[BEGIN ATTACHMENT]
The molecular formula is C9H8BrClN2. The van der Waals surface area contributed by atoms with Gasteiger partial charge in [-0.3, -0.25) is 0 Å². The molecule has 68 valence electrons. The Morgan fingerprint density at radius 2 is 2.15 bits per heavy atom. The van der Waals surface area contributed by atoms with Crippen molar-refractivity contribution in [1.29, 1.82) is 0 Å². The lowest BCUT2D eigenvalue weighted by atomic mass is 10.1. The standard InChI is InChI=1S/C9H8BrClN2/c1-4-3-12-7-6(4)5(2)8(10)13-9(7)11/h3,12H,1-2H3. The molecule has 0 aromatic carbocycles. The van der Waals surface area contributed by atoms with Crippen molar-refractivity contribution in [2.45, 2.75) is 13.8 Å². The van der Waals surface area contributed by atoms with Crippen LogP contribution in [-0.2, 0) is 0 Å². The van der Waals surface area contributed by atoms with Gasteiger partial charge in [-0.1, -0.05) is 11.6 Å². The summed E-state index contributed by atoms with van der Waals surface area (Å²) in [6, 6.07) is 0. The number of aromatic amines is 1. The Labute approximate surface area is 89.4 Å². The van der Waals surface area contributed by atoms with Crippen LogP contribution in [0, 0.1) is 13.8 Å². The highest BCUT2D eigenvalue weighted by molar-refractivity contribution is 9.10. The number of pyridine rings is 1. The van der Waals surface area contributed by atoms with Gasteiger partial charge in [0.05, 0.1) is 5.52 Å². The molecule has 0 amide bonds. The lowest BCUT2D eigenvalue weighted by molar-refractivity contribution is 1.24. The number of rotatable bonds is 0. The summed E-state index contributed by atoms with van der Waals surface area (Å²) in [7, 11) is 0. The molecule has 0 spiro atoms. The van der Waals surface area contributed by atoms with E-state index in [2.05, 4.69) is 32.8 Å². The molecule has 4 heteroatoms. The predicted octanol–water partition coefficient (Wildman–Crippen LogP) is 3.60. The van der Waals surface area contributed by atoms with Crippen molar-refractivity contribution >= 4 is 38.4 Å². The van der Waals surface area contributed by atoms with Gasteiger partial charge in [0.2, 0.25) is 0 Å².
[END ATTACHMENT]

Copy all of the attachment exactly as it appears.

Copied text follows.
The molecular formula is C9H8BrClN2. The van der Waals surface area contributed by atoms with Gasteiger partial charge in [-0.3, -0.25) is 0 Å². The molecule has 68 valence electrons. The Morgan fingerprint density at radius 2 is 2.15 bits per heavy atom. The van der Waals surface area contributed by atoms with Crippen molar-refractivity contribution in [1.29, 1.82) is 0 Å². The lowest BCUT2D eigenvalue weighted by atomic mass is 10.1. The standard InChI is InChI=1S/C9H8BrClN2/c1-4-3-12-7-6(4)5(2)8(10)13-9(7)11/h3,12H,1-2H3. The molecule has 0 aromatic carbocycles. The van der Waals surface area contributed by atoms with Crippen molar-refractivity contribution in [2.45, 2.75) is 13.8 Å². The van der Waals surface area contributed by atoms with Crippen LogP contribution in [-0.2, 0) is 0 Å². The van der Waals surface area contributed by atoms with Gasteiger partial charge in [-0.1, -0.05) is 11.6 Å². The summed E-state index contributed by atoms with van der Waals surface area (Å²) in [6, 6.07) is 0. The number of aromatic amines is 1. The Labute approximate surface area is 89.4 Å². The van der Waals surface area contributed by atoms with Crippen LogP contribution in [0, 0.1) is 13.8 Å². The highest BCUT2D eigenvalue weighted by molar-refractivity contribution is 9.10. The number of pyridine rings is 1. The van der Waals surface area contributed by atoms with Gasteiger partial charge in [0.05, 0.1) is 5.52 Å². The molecule has 0 amide bonds. The lowest BCUT2D eigenvalue weighted by molar-refractivity contribution is 1.24. The number of rotatable bonds is 0. The summed E-state index contributed by atoms with van der Waals surface area (Å²) in [7, 11) is 0. The molecule has 0 spiro atoms. The van der Waals surface area contributed by atoms with E-state index in [2.05, 4.69) is 32.8 Å². The molecule has 4 heteroatoms. The predicted octanol–water partition coefficient (Wildman–Crippen LogP) is 3.60. The van der Waals surface area contributed by atoms with Crippen molar-refractivity contribution >= 4 is 38.4 Å². The van der Waals surface area contributed by atoms with Gasteiger partial charge in [0.2, 0.25) is 0 Å².